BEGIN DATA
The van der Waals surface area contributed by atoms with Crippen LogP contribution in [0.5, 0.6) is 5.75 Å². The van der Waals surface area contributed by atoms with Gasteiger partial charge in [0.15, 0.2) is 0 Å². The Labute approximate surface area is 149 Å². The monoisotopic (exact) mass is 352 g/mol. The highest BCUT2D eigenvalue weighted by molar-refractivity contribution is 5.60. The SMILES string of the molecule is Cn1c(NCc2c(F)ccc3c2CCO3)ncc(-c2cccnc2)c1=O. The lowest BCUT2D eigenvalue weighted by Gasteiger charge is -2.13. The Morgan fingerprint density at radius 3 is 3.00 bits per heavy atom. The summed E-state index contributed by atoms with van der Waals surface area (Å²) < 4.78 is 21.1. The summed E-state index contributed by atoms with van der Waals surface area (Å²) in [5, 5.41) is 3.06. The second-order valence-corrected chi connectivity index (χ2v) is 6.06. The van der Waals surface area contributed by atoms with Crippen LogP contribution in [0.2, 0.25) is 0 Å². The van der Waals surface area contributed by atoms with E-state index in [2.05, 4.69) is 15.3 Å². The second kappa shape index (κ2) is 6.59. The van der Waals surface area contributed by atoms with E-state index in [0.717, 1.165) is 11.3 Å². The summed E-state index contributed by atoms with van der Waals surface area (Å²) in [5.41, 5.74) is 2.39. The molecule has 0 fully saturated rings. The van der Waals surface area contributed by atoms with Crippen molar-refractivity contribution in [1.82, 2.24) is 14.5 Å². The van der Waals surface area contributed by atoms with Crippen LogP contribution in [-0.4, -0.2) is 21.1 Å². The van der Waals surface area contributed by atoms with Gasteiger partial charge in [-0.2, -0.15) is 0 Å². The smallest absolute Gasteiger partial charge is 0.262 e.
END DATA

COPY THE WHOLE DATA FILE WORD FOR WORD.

The van der Waals surface area contributed by atoms with Crippen LogP contribution in [0.5, 0.6) is 5.75 Å². The van der Waals surface area contributed by atoms with Gasteiger partial charge in [0.15, 0.2) is 0 Å². The Labute approximate surface area is 149 Å². The monoisotopic (exact) mass is 352 g/mol. The highest BCUT2D eigenvalue weighted by molar-refractivity contribution is 5.60. The SMILES string of the molecule is Cn1c(NCc2c(F)ccc3c2CCO3)ncc(-c2cccnc2)c1=O. The lowest BCUT2D eigenvalue weighted by Gasteiger charge is -2.13. The Morgan fingerprint density at radius 3 is 3.00 bits per heavy atom. The summed E-state index contributed by atoms with van der Waals surface area (Å²) < 4.78 is 21.1. The summed E-state index contributed by atoms with van der Waals surface area (Å²) in [5, 5.41) is 3.06. The second-order valence-corrected chi connectivity index (χ2v) is 6.06. The van der Waals surface area contributed by atoms with Crippen LogP contribution in [0.2, 0.25) is 0 Å². The van der Waals surface area contributed by atoms with E-state index in [2.05, 4.69) is 15.3 Å². The second kappa shape index (κ2) is 6.59. The van der Waals surface area contributed by atoms with E-state index in [0.717, 1.165) is 11.3 Å². The summed E-state index contributed by atoms with van der Waals surface area (Å²) in [5.41, 5.74) is 2.39. The molecule has 0 fully saturated rings. The van der Waals surface area contributed by atoms with Crippen molar-refractivity contribution in [1.82, 2.24) is 14.5 Å². The van der Waals surface area contributed by atoms with Crippen LogP contribution in [-0.4, -0.2) is 21.1 Å². The van der Waals surface area contributed by atoms with Gasteiger partial charge in [-0.2, -0.15) is 0 Å². The smallest absolute Gasteiger partial charge is 0.262 e.